WeChat, KakaoTalk and Line are platforms in which their users tend to live their daily lives, using them to access content and purchase goods and services, as well as for communications. Over the last 12-18 months in particular, we have seen that these apps have really focused on enabling commerce on their platforms. All of these apps offer payments (WeChat Pay, Kakao Pay, Line Pay), all have merchant networks at which their users can use their payments capabilities to purchase goods either online or offline, and they are all working to extend their respective payments capabilities beyond China, South Korea and Japan. For instance, WeChat already allows its users to buy goods and services in over 60 countries.
The global apps are also adding commerce to their platforms, but are moving more slowly, which is a function of them having to build services across multiple countries. But almost all of them now have a payments capability and a mechanism for enabling B2C engagement, so I would expect that as their payments services become available in more countries, that the level of commerce on these global apps will also grow.
During lockdown around the world, new apps like Houseparty and platforms like Zoom saw a humongous surge in downloads and usage. Now that lockdowns are easing, what is the future for such telecommunucations tools and how will they stay relevant?
I think that there will inevitably be a dip in use of group video-calling/conferencing apps as lockdowns ease and people resume lives with fewer social/travel restrictions. However, I think that during COVID-19, consumers have become accustomed to their use of these apps as an alternative to in-person meetings, classes or other events, and so will be happy to continue on with them for some use cases. Consumers may also find them more convenient to use than leaving the house or spending time in travelling, including in situations where they have to deal with traffic or a daily commute, and I think this factor will also promote their continued of group video-calling/conferencing. In addition, these apps became ‘battle-hardened’ during COVID-19 – Zoom in particular had to grow up quickly and invested a lot of money in shoring up its security capabilities – so there was a period of intense product development related to building robustly at scale and benchmarking features against competitors. As restrictions ease, the apps will take stock before deciding how they might further develop their platforms. But I think they will continue to remain relevant.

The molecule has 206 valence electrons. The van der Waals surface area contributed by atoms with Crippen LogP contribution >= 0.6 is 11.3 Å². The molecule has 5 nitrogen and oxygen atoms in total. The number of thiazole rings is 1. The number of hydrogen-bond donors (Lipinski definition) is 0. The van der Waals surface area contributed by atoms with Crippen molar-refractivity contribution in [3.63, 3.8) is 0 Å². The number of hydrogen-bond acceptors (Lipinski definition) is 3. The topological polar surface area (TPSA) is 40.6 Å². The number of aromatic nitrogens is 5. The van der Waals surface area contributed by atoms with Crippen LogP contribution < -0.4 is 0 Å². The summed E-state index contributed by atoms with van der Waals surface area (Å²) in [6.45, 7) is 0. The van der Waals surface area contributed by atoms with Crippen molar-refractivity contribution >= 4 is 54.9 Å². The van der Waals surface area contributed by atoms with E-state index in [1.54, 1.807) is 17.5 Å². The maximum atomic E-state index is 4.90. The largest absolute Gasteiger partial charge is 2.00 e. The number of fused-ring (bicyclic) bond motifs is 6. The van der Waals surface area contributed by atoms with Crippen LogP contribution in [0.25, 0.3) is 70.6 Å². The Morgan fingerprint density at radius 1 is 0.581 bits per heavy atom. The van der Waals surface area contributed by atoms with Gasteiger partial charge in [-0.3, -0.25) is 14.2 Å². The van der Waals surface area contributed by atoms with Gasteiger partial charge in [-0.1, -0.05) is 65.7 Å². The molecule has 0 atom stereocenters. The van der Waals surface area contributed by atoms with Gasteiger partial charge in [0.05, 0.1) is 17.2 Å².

Will ConnecTechAsia be the first fully virtual event you’ll be attending/speaking at? How do you feel about the show going virtual?
Yes, it will be the first fully virtual event that I’ll participate in. I think it is a very worthwhile and necessary step to take ConnecTechAsia virtual, given the uncertainty around when international travel at scale will be possible again. I think people in the industry still do want to access content from speakers, and listen to panel discussions. On the pro side, I think people may appreciate not having to travel to get to such events, On the con side, people will miss the spontaneous meetings and discussions that arise during session breaks. It will be interesting to sit in my home office and chair a session from in front of my laptop – I expect it will feel a little strange to begin with. I also hope that the technology doesn’t let me down!
Finally, what do you like doing in your spare time?
In my spare time, I practice yoga, spend time with my family, cook, read, knit and garden. I am also learning to play the snare drum with our local Pipe Band.